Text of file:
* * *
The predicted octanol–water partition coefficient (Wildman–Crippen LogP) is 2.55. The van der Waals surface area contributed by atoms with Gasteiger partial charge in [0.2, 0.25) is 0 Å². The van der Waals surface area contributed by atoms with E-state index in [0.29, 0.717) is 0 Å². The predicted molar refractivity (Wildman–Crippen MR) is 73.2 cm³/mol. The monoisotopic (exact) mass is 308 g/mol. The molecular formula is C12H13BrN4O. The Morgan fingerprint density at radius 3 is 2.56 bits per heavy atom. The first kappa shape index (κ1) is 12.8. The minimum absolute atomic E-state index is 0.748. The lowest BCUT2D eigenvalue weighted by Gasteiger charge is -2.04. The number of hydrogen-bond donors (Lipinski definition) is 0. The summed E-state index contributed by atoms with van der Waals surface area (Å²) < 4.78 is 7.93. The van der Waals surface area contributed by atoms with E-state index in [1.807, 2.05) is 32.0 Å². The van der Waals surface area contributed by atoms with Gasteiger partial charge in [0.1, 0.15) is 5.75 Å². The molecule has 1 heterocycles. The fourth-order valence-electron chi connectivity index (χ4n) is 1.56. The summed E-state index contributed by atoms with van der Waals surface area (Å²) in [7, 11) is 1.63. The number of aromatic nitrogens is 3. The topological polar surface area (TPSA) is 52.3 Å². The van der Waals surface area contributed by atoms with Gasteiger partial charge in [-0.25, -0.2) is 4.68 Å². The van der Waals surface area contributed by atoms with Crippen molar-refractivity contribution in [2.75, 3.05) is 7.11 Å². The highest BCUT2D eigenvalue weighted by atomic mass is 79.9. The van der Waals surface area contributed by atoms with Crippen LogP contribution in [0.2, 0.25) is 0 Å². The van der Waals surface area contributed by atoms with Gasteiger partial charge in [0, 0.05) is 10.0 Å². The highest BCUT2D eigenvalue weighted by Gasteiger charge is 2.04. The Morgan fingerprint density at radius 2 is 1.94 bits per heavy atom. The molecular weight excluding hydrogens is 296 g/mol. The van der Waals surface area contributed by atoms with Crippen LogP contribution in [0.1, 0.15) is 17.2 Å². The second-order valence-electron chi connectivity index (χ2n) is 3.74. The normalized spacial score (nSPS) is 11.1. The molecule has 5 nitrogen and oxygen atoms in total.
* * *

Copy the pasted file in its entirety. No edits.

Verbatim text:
The predicted octanol–water partition coefficient (Wildman–Crippen LogP) is 2.55. The van der Waals surface area contributed by atoms with Gasteiger partial charge in [0.2, 0.25) is 0 Å². The van der Waals surface area contributed by atoms with E-state index in [0.29, 0.717) is 0 Å². The predicted molar refractivity (Wildman–Crippen MR) is 73.2 cm³/mol. The monoisotopic (exact) mass is 308 g/mol. The molecular formula is C12H13BrN4O. The Morgan fingerprint density at radius 3 is 2.56 bits per heavy atom. The first kappa shape index (κ1) is 12.8. The minimum absolute atomic E-state index is 0.748. The lowest BCUT2D eigenvalue weighted by Gasteiger charge is -2.04. The number of hydrogen-bond donors (Lipinski definition) is 0. The summed E-state index contributed by atoms with van der Waals surface area (Å²) < 4.78 is 7.93. The van der Waals surface area contributed by atoms with E-state index in [1.807, 2.05) is 32.0 Å². The van der Waals surface area contributed by atoms with Gasteiger partial charge in [0.1, 0.15) is 5.75 Å². The molecule has 1 heterocycles. The fourth-order valence-electron chi connectivity index (χ4n) is 1.56. The summed E-state index contributed by atoms with van der Waals surface area (Å²) in [7, 11) is 1.63. The number of aromatic nitrogens is 3. The topological polar surface area (TPSA) is 52.3 Å². The van der Waals surface area contributed by atoms with Gasteiger partial charge in [-0.25, -0.2) is 4.68 Å². The van der Waals surface area contributed by atoms with Crippen molar-refractivity contribution in [2.75, 3.05) is 7.11 Å². The highest BCUT2D eigenvalue weighted by atomic mass is 79.9. The van der Waals surface area contributed by atoms with Crippen LogP contribution in [0.2, 0.25) is 0 Å². The van der Waals surface area contributed by atoms with Gasteiger partial charge in [0, 0.05) is 10.0 Å². The highest BCUT2D eigenvalue weighted by Gasteiger charge is 2.04. The Morgan fingerprint density at radius 2 is 1.94 bits per heavy atom. The molecular weight excluding hydrogens is 296 g/mol. The van der Waals surface area contributed by atoms with Crippen LogP contribution in [0.1, 0.15) is 17.2 Å². The second-order valence-electron chi connectivity index (χ2n) is 3.74. The normalized spacial score (nSPS) is 11.1. The molecule has 5 nitrogen and oxygen atoms in total.